Aims: To study the concentration of N,N-dimethylacetamide (DMA) and its metabolite, N-methylacetamide (NMA), in urine of workers occupationally exposed to DMA in a factory producing synthetic acrylic fibres.
Methods: During the first phase, 223 workers exposed to low environmental concentrations of DMA provided urine samples at the end of a work shift. High concentrations of the unmodified solvent and its metabolite were found in a group of workers whose job was to start up machinery. The second and third phases focused on conditions favouring high uptake of DMA.
Results: The highest concentrations of unmodified solvent and NMA were found in the urine of workers recently engaged in starting up machinery. NMA in urine was 1.5–173.6 mg/g creatinine (median 20.5). In spite of the low environmental concentration, about 20% of the urine concentration of NMA was higher than 30 mg/g creatinine. Dermal absorption of DMA was high. A shower and a change of clothing at the end of the work shift, and washing away any solvent left on the skin, ensured that dermal absorption of DMA did not continue. This significantly reduced the NMA urinary concentration at values lower than 30 mg/g creatinine. In some urine samples, S-acetamidomethyl-mercapturic acid was identified by NMR analysis; this is probably a metabolite of N,N-dimethylacetamide—it has never before been identified in humans or animals.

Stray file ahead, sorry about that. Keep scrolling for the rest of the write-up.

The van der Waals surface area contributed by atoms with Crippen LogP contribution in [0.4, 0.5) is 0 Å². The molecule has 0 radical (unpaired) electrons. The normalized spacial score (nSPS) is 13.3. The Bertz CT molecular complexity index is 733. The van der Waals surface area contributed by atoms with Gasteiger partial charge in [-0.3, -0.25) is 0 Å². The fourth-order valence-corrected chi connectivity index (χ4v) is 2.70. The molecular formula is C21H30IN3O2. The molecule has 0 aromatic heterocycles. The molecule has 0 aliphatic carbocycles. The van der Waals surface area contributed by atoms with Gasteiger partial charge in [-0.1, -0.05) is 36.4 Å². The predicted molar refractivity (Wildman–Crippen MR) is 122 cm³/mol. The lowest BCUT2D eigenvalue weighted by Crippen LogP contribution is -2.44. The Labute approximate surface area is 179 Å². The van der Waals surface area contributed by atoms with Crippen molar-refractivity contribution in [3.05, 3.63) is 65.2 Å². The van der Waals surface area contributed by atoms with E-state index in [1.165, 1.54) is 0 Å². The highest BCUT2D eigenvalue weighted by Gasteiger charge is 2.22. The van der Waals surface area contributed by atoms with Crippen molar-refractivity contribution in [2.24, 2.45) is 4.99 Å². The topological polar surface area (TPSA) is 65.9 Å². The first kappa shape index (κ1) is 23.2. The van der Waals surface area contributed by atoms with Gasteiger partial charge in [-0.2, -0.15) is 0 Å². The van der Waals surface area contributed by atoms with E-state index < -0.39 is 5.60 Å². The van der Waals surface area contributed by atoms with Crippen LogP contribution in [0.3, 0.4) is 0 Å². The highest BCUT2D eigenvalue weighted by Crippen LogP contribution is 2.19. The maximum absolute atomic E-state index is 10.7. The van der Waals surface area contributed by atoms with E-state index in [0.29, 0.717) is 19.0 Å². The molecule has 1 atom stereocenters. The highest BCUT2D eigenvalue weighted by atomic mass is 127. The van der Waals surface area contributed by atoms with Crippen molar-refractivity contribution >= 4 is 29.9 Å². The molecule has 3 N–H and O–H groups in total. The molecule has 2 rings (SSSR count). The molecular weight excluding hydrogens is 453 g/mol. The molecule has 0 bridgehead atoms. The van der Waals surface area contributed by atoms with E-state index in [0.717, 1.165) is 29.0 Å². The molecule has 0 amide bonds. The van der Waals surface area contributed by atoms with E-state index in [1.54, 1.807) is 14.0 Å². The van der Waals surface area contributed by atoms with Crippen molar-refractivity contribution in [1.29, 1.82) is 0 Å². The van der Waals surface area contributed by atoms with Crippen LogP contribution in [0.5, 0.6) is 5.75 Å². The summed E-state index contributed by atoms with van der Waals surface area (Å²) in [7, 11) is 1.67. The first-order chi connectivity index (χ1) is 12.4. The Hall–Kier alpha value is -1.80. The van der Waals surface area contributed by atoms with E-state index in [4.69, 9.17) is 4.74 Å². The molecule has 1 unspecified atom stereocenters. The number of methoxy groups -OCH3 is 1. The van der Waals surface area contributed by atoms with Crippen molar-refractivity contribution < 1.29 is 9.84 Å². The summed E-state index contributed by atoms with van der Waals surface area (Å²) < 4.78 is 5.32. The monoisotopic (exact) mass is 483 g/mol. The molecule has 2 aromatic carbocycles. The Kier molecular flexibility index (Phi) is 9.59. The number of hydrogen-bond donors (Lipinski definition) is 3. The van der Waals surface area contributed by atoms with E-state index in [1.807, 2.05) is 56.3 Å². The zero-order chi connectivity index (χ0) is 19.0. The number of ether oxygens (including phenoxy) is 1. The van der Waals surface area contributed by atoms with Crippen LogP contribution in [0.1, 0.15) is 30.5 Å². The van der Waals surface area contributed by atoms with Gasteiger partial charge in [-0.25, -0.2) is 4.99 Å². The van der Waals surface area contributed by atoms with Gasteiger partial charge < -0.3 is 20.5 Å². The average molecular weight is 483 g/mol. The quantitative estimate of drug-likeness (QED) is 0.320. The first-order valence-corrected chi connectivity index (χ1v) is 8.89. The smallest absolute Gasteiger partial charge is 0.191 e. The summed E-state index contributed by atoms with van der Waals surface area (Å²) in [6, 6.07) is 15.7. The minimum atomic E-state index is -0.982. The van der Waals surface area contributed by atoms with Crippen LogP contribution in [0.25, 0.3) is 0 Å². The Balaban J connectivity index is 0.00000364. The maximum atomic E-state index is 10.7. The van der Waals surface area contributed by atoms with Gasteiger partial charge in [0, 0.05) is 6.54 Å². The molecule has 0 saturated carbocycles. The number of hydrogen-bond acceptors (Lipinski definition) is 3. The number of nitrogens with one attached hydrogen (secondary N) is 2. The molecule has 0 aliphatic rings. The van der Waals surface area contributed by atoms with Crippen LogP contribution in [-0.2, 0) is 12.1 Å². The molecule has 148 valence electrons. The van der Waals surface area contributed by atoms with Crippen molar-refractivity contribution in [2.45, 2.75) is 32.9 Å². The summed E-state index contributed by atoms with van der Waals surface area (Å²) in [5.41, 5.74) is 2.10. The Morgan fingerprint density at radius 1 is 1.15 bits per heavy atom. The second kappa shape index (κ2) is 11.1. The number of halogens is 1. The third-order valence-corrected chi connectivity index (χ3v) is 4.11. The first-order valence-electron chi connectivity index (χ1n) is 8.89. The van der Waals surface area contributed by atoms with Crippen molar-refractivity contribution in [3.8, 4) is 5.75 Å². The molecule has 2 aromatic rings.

Conclusions: Even at low environmental concentrations of DMA, dermal absorption can be considerable. Unmodified DMA and NMA concentrations in urine are good biomarkers for monitoring occupational exposure to the solvent.
- biological monitoring
- ACGIH, American Conference of Governmental Industrial Hygienists
- DFG, Deutsche Forschungsgemeinschaft
- DMA, N,N-dimethylacetamide
- NMA, N-methylacetamide
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